Mexican traditional folk music sang by Costa Ricans in Costa Rica, for a group of teachers from all over the world? I think this stands the test of the Weekly Photo Challenge: Culture.
Here they are singing a song for our Chilean friends. They had a song for almost all the countries represented at the Costa Rican centre that day: Chile, Nicaragua, Costa Rica, Honduras, Mexico (of course), Guatemala, Panama, Peru and even the USA. I think Poland and Canada were the only ones they weren’t prepared for. Maybe next year!
Yesterday (August 2, 2011), Nova Scotia was hit with an unprecedented thunder and lightning storm. Still recovering from jet lag from my trip to Nova Scotia from South Korea, I woke up at 3am to the sound of rumbling, and to flashes of light in the night sky. This lasted until 4pm that afternoon in Saulnierville, NS. This was a special gift from nature for a Nova Scotia visitor.
(I edited the previous post due to a crucial misspelling :P Lesson learned. I apologize for the repeat post.)
With such an ear-piercing melody, you would think that the cicada would be quite the social creature. You might also think this if you ever caught a glimpse of its boogieing behind. It definitely knows how to shakes its rump. On the contrary, the South Korean cicada isn’t much for company. As soon as it senses someone else intruding on its party of one, that butt stops grooving and the volume is turned down to zero. See for yourself in this stealth video I was able to capture.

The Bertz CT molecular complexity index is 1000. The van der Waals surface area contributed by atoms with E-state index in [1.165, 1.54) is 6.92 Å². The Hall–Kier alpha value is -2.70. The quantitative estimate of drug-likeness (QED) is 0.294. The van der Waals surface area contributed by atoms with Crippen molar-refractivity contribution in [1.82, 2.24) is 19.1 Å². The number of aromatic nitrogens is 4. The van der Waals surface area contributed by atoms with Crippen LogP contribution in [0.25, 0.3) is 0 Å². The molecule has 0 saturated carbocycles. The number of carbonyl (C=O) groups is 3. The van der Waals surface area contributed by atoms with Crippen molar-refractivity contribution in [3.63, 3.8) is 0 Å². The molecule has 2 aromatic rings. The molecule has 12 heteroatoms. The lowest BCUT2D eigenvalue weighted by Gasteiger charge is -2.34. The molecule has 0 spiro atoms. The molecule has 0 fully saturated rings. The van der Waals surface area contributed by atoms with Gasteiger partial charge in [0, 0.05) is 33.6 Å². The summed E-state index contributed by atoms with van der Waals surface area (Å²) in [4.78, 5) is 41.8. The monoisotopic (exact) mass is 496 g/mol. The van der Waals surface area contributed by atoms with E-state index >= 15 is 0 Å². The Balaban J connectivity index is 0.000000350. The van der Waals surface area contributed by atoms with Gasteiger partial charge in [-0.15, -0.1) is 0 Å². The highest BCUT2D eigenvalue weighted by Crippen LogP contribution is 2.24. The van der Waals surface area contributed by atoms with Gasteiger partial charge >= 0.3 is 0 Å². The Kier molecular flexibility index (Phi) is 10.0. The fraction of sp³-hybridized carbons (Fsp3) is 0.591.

When I came upon this lone bright pink flower, sprouted from the muted gray matter of the earth, I was immediately inspired to take a photo, but I kept having a hard time capturing the beauty that I saw. That is when I realized that not only was I inspired by the flower, but that I was also mesmerized by the sun’s visual cadence.
To decorate their nails, Korean women used to crush up petals and leaves from the bong-soong-ah (봉숭아) flower (or bong-seon-hwa (봉 선 화), create a paste with water, apply it and then wrap their nails with a protective cover. In the recent past, they tied each nail with plastic wrap to keep the paste from staining everything as the slept through the night. This is how long it took for the color to come out. Now we can buy a pre-crushed powder that dries onto the nail in 30 minutes. Ahhh, progress.
In this video, my mother-in-law applies my first ever coating of bong-soong-ah.
As I was taking a walk on the road near my house this spring, this fluffy little ball of pollen kept rolling along my path. I guess it just really wanted to be the star of its own movie. Thank you for playing your role so well tiny pollen!
Visit a South Korean parking lot and pay attention to the color choices. Notice how Koreans typically don’t like to be seen as the odd-one-out. Also notice how an honorary Korean sticks out like a sore thumb. It’s just easier to find your car that way :P